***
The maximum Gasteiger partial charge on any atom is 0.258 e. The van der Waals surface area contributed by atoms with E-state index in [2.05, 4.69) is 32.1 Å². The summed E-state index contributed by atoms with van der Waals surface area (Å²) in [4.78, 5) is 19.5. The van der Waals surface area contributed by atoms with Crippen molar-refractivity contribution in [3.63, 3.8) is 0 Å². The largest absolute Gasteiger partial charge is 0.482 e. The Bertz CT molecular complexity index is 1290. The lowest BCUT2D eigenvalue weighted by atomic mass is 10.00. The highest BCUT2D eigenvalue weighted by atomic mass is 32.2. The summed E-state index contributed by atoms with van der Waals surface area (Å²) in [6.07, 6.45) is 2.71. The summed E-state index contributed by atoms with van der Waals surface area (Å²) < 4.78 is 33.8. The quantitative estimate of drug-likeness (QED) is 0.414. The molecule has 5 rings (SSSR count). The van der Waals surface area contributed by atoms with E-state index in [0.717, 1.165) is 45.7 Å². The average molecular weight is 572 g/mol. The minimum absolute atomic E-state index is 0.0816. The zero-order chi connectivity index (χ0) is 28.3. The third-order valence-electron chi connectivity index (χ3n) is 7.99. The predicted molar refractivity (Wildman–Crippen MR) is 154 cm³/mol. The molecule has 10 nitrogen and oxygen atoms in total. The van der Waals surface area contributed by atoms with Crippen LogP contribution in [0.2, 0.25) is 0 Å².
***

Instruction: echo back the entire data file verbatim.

The maximum Gasteiger partial charge on any atom is 0.258 e. The van der Waals surface area contributed by atoms with E-state index in [2.05, 4.69) is 32.1 Å². The summed E-state index contributed by atoms with van der Waals surface area (Å²) in [4.78, 5) is 19.5. The van der Waals surface area contributed by atoms with Crippen molar-refractivity contribution in [3.63, 3.8) is 0 Å². The largest absolute Gasteiger partial charge is 0.482 e. The Bertz CT molecular complexity index is 1290. The lowest BCUT2D eigenvalue weighted by atomic mass is 10.00. The highest BCUT2D eigenvalue weighted by atomic mass is 32.2. The summed E-state index contributed by atoms with van der Waals surface area (Å²) in [6.07, 6.45) is 2.71. The summed E-state index contributed by atoms with van der Waals surface area (Å²) < 4.78 is 33.8. The quantitative estimate of drug-likeness (QED) is 0.414. The molecule has 5 rings (SSSR count). The van der Waals surface area contributed by atoms with E-state index in [0.717, 1.165) is 45.7 Å². The average molecular weight is 572 g/mol. The minimum absolute atomic E-state index is 0.0816. The zero-order chi connectivity index (χ0) is 28.3. The third-order valence-electron chi connectivity index (χ3n) is 7.99. The predicted molar refractivity (Wildman–Crippen MR) is 154 cm³/mol. The molecule has 10 nitrogen and oxygen atoms in total. The van der Waals surface area contributed by atoms with Crippen LogP contribution in [0.2, 0.25) is 0 Å².